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On June 23, family and friends were invited to the premiere of “Waiting on the World to Change,” a short film by Salt River High School students in summer film camp. The students were given plaques for completing the program. In the photo are the students who directed and edited the film as well as the actors featured in the film.


Student Filmmakers Premiere “Waiting on the World to Change”

By Angela Willeford
Au-Authm Action News

Five students at Salt River High School recently wrote, directed and produced short films during a three-week summer camp with the Film School at Scottsdale Community College. During the camp, they attended classes and learned techniques of film production, earning three credits toward their college education.

The subject of the films was autism awareness, and the storyline was inspired after student Marisela Valadez looked down at her “autism awareness” bracelet.

Believing that the world needs to change its outlook on people with special needs, she was inspired with the concept and the title, “Waiting on the World to Change.” In addition to Valadez, the participating students were Jeremiah Shaw, Jasmine Wilson, Aaron Rivers and Cade Clah.

“They were a great group of students; working with them was one of the better experiences of my teaching career [so far],” said Kyle Asmundoson, who taught the class. He noted how the students matured during the process, and said, “Even though they knew very little about the filmmaking process, they made great decisions.”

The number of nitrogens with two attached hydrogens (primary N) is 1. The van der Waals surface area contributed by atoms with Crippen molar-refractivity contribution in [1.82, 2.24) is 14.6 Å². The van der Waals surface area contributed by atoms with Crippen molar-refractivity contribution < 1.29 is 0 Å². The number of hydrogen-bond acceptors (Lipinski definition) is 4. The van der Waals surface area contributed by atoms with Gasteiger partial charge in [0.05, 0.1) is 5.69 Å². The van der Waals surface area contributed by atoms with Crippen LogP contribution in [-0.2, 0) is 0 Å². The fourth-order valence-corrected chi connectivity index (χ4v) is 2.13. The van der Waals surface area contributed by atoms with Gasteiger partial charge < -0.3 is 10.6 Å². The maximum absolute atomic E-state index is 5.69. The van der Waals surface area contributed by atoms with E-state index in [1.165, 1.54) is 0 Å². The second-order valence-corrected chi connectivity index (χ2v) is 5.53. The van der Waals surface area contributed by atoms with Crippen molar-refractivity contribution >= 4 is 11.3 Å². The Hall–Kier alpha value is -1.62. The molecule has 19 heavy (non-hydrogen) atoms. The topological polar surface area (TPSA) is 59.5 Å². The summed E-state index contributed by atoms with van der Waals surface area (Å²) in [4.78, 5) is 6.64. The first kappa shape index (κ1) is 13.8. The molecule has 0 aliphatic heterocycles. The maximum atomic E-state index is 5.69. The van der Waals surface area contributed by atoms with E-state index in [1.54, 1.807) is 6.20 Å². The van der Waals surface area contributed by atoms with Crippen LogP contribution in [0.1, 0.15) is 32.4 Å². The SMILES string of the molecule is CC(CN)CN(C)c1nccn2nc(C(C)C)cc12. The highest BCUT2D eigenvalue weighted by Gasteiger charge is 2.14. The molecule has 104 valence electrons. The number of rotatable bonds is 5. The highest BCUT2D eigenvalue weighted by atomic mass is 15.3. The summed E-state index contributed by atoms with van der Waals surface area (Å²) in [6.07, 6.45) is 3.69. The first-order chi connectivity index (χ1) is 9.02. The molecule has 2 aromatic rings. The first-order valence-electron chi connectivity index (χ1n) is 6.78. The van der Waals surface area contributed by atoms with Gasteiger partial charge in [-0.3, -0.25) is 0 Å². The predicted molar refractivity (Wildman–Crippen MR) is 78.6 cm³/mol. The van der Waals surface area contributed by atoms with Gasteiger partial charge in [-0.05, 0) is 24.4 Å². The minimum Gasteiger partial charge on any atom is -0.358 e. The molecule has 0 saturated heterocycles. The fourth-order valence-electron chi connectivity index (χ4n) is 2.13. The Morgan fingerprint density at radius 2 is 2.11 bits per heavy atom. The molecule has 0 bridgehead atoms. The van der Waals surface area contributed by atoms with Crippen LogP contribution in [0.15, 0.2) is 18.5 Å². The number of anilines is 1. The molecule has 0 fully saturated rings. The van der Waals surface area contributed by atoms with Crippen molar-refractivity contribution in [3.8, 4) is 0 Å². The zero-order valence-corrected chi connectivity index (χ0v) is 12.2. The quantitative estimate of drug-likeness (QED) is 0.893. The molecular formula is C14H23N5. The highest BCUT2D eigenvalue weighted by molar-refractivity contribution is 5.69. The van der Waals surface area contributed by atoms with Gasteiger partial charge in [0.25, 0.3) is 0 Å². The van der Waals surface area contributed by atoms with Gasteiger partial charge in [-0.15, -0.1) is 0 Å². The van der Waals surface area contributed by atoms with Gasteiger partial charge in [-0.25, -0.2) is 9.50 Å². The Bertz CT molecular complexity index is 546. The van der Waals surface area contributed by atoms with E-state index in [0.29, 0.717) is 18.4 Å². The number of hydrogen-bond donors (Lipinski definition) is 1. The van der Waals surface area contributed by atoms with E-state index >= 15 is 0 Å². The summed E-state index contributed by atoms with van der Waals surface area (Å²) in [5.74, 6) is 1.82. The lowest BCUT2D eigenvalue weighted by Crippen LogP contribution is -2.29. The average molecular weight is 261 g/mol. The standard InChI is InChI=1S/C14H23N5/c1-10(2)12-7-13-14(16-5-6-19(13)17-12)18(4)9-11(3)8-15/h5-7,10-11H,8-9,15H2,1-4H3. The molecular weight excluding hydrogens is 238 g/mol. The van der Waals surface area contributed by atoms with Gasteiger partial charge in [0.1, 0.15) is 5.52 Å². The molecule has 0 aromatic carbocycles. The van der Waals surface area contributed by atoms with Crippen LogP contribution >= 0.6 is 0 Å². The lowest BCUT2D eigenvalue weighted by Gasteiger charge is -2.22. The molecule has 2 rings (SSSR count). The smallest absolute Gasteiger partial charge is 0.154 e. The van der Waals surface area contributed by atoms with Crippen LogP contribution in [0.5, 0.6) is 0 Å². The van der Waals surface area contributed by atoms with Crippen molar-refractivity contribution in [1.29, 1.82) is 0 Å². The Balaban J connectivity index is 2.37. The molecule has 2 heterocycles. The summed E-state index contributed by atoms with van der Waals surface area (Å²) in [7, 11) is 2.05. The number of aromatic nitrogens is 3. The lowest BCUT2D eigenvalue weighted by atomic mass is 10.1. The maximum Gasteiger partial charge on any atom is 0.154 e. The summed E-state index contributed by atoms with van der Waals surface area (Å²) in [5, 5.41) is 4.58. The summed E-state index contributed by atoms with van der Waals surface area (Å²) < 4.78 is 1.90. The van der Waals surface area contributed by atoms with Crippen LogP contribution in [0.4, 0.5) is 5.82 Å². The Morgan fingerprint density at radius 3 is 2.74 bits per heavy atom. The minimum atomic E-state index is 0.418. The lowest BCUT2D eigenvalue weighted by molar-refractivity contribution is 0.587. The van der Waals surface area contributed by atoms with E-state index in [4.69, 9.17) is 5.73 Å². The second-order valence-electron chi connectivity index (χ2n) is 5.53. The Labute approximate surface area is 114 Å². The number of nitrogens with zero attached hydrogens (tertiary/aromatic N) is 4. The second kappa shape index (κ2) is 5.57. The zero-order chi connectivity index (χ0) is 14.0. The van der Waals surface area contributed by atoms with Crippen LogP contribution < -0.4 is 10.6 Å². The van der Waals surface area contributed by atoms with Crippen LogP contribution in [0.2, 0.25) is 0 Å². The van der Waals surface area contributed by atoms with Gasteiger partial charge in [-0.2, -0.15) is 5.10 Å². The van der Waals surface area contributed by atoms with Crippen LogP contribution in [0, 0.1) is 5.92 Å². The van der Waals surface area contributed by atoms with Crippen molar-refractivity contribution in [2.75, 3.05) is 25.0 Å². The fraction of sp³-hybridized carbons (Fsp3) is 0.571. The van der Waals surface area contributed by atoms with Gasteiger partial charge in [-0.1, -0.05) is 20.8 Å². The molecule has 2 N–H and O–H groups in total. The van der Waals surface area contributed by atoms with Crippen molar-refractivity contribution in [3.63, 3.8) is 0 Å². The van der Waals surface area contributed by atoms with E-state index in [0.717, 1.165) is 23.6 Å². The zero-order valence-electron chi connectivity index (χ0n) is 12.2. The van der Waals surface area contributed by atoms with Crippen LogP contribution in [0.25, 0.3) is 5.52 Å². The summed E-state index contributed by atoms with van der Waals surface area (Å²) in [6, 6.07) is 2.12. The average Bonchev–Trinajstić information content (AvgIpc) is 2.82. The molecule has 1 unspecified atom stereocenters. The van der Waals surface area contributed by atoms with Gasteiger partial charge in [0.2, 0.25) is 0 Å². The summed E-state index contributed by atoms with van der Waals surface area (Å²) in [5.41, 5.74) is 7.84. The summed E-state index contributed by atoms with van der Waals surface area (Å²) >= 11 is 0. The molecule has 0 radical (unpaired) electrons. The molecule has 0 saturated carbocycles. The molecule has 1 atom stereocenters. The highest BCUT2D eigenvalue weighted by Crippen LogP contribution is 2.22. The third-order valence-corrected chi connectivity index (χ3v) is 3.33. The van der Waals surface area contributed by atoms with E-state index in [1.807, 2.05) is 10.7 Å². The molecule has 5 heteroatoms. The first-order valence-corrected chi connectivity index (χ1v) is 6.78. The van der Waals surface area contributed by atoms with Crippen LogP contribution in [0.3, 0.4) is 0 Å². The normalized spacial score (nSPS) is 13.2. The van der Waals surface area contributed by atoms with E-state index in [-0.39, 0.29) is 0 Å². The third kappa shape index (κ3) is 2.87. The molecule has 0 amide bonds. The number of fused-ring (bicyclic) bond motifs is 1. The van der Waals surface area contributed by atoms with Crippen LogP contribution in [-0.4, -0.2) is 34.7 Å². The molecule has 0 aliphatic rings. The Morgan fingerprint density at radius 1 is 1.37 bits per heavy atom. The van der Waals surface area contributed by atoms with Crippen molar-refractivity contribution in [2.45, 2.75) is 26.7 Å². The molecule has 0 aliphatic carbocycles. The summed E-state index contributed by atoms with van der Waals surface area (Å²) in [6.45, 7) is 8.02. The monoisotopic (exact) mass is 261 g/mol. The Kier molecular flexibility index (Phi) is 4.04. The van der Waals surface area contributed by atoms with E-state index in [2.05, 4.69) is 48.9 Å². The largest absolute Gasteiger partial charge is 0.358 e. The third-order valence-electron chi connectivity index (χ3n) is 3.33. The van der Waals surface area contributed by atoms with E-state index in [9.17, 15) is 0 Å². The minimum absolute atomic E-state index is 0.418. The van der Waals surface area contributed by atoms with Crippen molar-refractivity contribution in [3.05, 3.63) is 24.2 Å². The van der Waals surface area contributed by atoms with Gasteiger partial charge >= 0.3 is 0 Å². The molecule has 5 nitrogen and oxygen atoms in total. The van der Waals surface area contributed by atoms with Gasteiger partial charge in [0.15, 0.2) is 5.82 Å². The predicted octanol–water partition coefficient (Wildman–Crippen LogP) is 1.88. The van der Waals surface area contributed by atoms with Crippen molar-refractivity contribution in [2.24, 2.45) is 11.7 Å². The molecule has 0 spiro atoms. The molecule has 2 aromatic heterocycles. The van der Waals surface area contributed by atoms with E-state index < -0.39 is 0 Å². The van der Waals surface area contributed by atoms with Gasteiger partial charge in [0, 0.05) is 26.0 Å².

Along with Asmundoson, the students worked with the help of Anna Thorlaksdottir, department chair of the Film School at SCC, and Chris McIntier of the Salt River Pima-Maricopa Indian Community Education Department.

The film shows three young actors playing with blocks. One of them, a boy, represents a child with autism who is playing alone. The other two, a boy and girl, are playing with each other. The boy who doesn’t have autism doesn’t understand the actions of the boy with autism, and the girl says, “He can’t hear.”

The girl ends up going over to play with the boy with autism, and eventually the other boy comes over and plays with them too, in harmony.

The students worked with the filmed footage and edited it to create their own short films to showcase their interpretations of how the film should be. The film was screened at the SRHS auditorium for an audience, who saw how the film was edited from three different perspectives. Shaw and Wilson edited one film, Rivers and Clah another, and Valadez edited her film alone.

The summer film camp on the Community started when the American Indian Film Institute in San Francisco brought its Tribal Touring Program to the Community several years ago to give Native youth hands-on experience with filmmaking. That led to developing a summer program with the help of Scottsdale Community College.



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